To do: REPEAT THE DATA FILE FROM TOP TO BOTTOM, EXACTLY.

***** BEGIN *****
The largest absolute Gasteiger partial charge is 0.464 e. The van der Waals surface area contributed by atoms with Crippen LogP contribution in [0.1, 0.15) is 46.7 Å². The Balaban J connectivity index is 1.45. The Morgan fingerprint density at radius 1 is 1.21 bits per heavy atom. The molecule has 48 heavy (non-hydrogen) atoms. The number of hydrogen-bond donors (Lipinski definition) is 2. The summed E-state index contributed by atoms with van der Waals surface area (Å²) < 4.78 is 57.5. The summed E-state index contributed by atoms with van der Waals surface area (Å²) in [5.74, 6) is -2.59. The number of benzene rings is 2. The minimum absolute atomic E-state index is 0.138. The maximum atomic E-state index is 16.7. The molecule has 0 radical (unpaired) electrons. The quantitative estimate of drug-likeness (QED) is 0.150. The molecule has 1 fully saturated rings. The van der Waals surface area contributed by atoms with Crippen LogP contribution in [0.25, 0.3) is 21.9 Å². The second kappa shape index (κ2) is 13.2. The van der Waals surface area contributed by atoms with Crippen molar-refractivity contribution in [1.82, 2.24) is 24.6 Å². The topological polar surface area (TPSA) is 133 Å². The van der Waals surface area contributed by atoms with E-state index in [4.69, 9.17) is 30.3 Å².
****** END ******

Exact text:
The largest absolute Gasteiger partial charge is 0.464 e. The van der Waals surface area contributed by atoms with Crippen LogP contribution in [0.1, 0.15) is 46.7 Å². The Balaban J connectivity index is 1.45. The Morgan fingerprint density at radius 1 is 1.21 bits per heavy atom. The molecule has 48 heavy (non-hydrogen) atoms. The number of hydrogen-bond donors (Lipinski definition) is 2. The summed E-state index contributed by atoms with van der Waals surface area (Å²) < 4.78 is 57.5. The summed E-state index contributed by atoms with van der Waals surface area (Å²) in [5.74, 6) is -2.59. The number of benzene rings is 2. The minimum absolute atomic E-state index is 0.138. The maximum atomic E-state index is 16.7. The molecule has 0 radical (unpaired) electrons. The quantitative estimate of drug-likeness (QED) is 0.150. The molecule has 1 fully saturated rings. The van der Waals surface area contributed by atoms with Crippen LogP contribution in [0.25, 0.3) is 21.9 Å². The second kappa shape index (κ2) is 13.2. The van der Waals surface area contributed by atoms with Crippen molar-refractivity contribution in [1.82, 2.24) is 24.6 Å². The topological polar surface area (TPSA) is 133 Å². The van der Waals surface area contributed by atoms with E-state index in [4.69, 9.17) is 30.3 Å².